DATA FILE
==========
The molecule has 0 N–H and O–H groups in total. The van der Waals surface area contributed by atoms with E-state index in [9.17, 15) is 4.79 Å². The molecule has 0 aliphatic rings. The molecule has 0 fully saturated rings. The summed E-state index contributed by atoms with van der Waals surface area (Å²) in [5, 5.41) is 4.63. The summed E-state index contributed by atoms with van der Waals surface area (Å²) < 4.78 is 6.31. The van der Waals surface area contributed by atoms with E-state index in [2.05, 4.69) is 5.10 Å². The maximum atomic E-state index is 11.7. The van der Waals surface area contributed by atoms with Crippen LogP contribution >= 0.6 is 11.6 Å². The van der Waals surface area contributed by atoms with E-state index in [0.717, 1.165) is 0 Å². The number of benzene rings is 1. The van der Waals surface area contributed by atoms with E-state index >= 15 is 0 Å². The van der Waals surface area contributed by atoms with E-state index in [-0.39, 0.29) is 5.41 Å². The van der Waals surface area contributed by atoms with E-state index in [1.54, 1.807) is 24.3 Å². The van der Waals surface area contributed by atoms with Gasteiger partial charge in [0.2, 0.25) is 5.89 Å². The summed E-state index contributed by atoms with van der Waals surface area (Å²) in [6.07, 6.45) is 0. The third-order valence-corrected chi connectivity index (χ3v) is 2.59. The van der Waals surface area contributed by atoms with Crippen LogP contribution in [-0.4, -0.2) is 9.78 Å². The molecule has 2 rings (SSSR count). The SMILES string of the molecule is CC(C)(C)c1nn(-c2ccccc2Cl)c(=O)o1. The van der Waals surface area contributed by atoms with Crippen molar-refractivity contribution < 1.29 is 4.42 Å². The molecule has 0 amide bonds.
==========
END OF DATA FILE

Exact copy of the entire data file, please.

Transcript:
The molecule has 0 N–H and O–H groups in total. The van der Waals surface area contributed by atoms with E-state index in [9.17, 15) is 4.79 Å². The molecule has 0 aliphatic rings. The molecule has 0 fully saturated rings. The summed E-state index contributed by atoms with van der Waals surface area (Å²) in [5, 5.41) is 4.63. The summed E-state index contributed by atoms with van der Waals surface area (Å²) < 4.78 is 6.31. The van der Waals surface area contributed by atoms with E-state index in [2.05, 4.69) is 5.10 Å². The maximum atomic E-state index is 11.7. The van der Waals surface area contributed by atoms with Crippen LogP contribution >= 0.6 is 11.6 Å². The van der Waals surface area contributed by atoms with E-state index in [0.717, 1.165) is 0 Å². The number of benzene rings is 1. The van der Waals surface area contributed by atoms with E-state index >= 15 is 0 Å². The van der Waals surface area contributed by atoms with E-state index in [-0.39, 0.29) is 5.41 Å². The van der Waals surface area contributed by atoms with E-state index in [1.54, 1.807) is 24.3 Å². The van der Waals surface area contributed by atoms with Gasteiger partial charge in [0.2, 0.25) is 5.89 Å². The summed E-state index contributed by atoms with van der Waals surface area (Å²) in [6.07, 6.45) is 0. The third-order valence-corrected chi connectivity index (χ3v) is 2.59. The van der Waals surface area contributed by atoms with Crippen LogP contribution in [-0.4, -0.2) is 9.78 Å². The molecule has 2 rings (SSSR count). The SMILES string of the molecule is CC(C)(C)c1nn(-c2ccccc2Cl)c(=O)o1. The van der Waals surface area contributed by atoms with Crippen molar-refractivity contribution < 1.29 is 4.42 Å². The molecule has 0 amide bonds.